He listens to the complaints from the NFL, and is amused.
"It may have been a conflict of interest, but it's the players who make the final choice," Argovitz said. "I get paid whether the player signs for the USFL or the NFL. The NFL should quit screaming conflict of interest and get off their butts and do something.
"I hope they still keep saying that I have a conflict of interest. The NFL has been doing things a certain way for so long, it's hard for them to change. Well, they're going to have to."
Argovitz's first client was Green Bay's Eddie Lee Ivery in 1980. At a cocktail party, someone asked Argovitz what he thought of Ivery's prior contract with the Packers. "I said: 'My grandmother could have done better.' "
Burrough, who overheard the remark, asked why. "The deferred payments were much too long," Argovitz recalled answering. Later, Burrough brought Ivery and his wife in to see Argovitz at his real estate offices. "I agreed to see if I could help Eddie Lee. I went back to Green Bay and redid his contract. Green Bay was a very fair organization."
Burrough, with a list of 10 potential college players, teamed up with Argovitz, eventually signing seven of the 10 after their college eligibility was up. Five of those seven, including Sims, Cribbs, Jacob Green (Seattle) and George Cumby (Packers), were first-round draft choices in 1980. Cribbs and Sims were named AFC and NFC rookies of the year.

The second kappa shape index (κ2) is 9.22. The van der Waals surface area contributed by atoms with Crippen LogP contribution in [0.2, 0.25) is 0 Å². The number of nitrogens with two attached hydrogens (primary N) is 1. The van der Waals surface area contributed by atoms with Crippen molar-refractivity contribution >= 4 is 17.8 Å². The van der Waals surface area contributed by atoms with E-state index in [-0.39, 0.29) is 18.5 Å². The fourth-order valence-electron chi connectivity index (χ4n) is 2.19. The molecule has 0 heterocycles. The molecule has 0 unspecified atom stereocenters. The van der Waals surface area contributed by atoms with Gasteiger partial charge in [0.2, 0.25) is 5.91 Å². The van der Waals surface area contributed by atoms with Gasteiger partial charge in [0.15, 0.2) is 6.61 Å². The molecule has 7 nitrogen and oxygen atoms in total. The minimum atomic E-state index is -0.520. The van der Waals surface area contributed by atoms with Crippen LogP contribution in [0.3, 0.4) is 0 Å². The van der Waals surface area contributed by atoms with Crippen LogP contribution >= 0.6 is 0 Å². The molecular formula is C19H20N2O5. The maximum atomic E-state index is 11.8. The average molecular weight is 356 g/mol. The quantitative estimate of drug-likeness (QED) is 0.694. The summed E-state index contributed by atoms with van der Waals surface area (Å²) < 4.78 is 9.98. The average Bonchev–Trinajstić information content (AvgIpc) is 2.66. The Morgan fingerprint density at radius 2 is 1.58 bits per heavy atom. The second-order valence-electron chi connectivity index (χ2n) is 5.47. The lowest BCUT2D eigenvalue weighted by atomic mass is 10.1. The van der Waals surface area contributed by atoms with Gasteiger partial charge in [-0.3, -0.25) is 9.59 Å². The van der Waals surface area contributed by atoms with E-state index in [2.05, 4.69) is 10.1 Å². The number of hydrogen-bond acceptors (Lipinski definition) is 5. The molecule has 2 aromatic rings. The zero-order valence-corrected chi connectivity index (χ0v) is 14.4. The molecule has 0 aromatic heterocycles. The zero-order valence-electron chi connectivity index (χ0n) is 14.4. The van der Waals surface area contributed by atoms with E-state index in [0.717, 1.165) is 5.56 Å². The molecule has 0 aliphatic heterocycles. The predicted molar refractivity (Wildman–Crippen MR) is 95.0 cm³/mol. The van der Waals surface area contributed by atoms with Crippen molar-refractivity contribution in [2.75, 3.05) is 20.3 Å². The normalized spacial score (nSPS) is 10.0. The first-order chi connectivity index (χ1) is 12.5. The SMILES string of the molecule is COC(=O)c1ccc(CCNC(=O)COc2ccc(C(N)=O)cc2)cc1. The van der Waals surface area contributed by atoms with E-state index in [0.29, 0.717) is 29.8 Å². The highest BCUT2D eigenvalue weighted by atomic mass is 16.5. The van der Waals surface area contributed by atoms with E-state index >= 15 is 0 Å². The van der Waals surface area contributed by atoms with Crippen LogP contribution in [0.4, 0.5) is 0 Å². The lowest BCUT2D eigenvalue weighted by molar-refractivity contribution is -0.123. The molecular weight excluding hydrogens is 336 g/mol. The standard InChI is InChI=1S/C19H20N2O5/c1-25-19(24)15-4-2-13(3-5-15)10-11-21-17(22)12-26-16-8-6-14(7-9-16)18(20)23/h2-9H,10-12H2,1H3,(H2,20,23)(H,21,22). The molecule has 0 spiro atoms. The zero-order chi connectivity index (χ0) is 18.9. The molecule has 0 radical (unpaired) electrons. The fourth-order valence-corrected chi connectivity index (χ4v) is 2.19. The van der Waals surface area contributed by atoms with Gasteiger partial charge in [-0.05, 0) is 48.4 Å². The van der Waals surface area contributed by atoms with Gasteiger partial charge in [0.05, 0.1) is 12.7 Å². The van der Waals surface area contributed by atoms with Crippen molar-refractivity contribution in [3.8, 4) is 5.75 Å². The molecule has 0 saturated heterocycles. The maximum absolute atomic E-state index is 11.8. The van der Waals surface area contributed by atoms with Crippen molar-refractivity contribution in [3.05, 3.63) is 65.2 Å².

Argovitz admits he's a "late signer," and likes to negotiate through the newspapers. "As an agent, I had nowhere else to go. Before the USFL, the NFL had a total monopoly. The only other job was way up north. These young men put their futures in my hand."
The NFL general managers were unprepared for Argovitz's wide-open style of negotiating.
"That's his operation, it's very predictable, and I think amateurish," said Jim Finks, the Chicago general manager who had to negotiate with Argovitz over Jim McMahon, the Bears' 1982 top draft choice from Brigham Young. "He is a most unique person. He'd rather have the negotiations surrounded by controversy than get the thing done.
"We'd have an exchange of proposals, and then he'd go on the attack through the media. But, I've never taken that too seriously," added Finks.
Former Baltimore general manager Dick Syzmanski, now a scout for the Atlanta Falcons, handled the talks with Argovitz and Curtis Dickey, the Colts' No. 1 choice in 1980. "The only new thing he did was try and put a lot of pressure on management by talking to the press and TV. He'd call them and say how cheap the Baltimore Colts were. I always thought we'd get Curtis Dickey. We laughed about it afterward."
Syzmanski doesn't believe that Argovitz's conflicts are as bad as some others in the NFL. "There are some agents, and I won't give names, who represent players, coaches, and general managers. I consider that more of a conflict of interest," he said.
Argovitz, who says he considered his work as an agent to be a hobby, expects to be out of the business soon. But in the meantime, he has replaced former NFLPA executive director Ed Garvey as the No. 1 villain among NFL management.
"The NFL did want me out of the agent business," Argovitz said. "You know how much money they lost over the years. They finally got their wish. They didn't know that I'd take players with me."